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20th Century Major Innovations

20th Century Major Innovations

By Pauline Weston Thomas


20th Century Major Innovations


A Century of New Ideas

The 20th century was the most exciting and innovative era of accomplishments in the history of society. Those achievements were global and benefited all of mankind filling fellow humans with awe, wonder, surprise, amazement, pride and hope for a better future.

Historically, the early 20th century was a great time for theorists. Sigmund Freud wrote of his psycho analytical theories which explored the mind and dreams and the unconscious. Albert Einstein proposed his theory of relativity concluding that everything was relative and that e=mc2. Quantum Physics became the foundation science for many twentieth century achievements. Hubble illustrated that the universe is constantly expanding.

Artists like Braque, Picasso, Salvador Dali and Dufy challenged conventional views of art as did theatrical performers like Isadora Duncan. Birth control advocates like Marie Stopes expounded theories on married sexual relations. Fashion designers like Chanel, Schiaparelli, and Vionnet pronounced on style, comfort and women's right to choose to tan, to behave like men and to become emancipated.

One the major changes of the 20th century has been within food production. Food production changed so dramatically in the twentieth century that it brought better nutrition to many. So plentiful was the food supply for some, that obesity has become the scourge of western society.  Even so much of the third world still remains undernourished.  The header image shows how Sugar beet harvesting has changed dramatically in the last fifty years. Today, self propelled harvesting machines remove the leaves and lift the roots in a continuous operation. The latest machines lift 12 rows in a single pass and have almost totally removed men from the field. Image courtesy Associated British Food Ltd.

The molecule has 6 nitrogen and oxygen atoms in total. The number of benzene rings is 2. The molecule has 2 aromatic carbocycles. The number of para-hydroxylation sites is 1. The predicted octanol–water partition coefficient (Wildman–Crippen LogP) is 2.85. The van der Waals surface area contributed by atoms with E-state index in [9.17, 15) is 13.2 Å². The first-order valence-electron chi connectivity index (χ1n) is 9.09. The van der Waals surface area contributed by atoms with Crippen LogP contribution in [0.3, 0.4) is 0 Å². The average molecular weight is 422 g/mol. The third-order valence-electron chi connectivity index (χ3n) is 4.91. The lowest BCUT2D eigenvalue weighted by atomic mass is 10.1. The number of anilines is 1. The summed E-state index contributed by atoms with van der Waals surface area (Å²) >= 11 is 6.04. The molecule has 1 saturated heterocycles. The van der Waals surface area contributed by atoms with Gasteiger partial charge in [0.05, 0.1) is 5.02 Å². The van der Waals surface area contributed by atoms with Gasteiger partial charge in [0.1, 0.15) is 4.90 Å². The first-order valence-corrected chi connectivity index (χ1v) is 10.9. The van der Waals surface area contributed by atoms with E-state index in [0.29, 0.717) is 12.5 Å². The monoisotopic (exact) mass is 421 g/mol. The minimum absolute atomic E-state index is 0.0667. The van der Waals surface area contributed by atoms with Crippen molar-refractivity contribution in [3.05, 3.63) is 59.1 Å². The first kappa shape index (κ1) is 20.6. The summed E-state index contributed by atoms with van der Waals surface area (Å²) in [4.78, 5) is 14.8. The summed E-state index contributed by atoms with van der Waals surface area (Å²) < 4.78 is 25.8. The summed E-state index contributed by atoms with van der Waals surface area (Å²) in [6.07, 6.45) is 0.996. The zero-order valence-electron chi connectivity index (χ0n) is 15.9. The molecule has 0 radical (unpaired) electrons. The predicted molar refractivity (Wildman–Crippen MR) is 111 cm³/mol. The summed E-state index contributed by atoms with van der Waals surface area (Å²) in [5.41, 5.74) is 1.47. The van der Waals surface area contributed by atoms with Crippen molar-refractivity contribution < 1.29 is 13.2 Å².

Advances in science, medicine and creative inventions came at such a rapid pace that society now complains of information and gadget overload. Innovative advances that seem mysterious a hundred years ago, soon became commonplace. Society in history absorbed them all, and everything subtly affected the lives we lead today.

Medical Discoveries


At the start of the century in 1900 the Austrian, Felix Hoffman discovered that the bark of the willow tree yielded Salicylic Acid. When prepared this is called Aspirin. The pain relief tablet first produced by Bayer was revolutionary at the time. Despite many discoveries of other pain relief tablets it is still one of the most widely used drugs on earth. More recently it has been used in the treatment of arthritis using aspirin injections at the site of pain. Scientists continue to seek new uses for it. It was recently realised that its potential had been underestimated and it was a very important drug of the 20th century. 

Blood Groups And Transfusions

At last in 1901 an understanding of blood group analysis and improved methods of storage led to the start of blood transfusions. Many, many lives have been saved with blood transfusions either after accident, during operations, after illness or through blood disorders.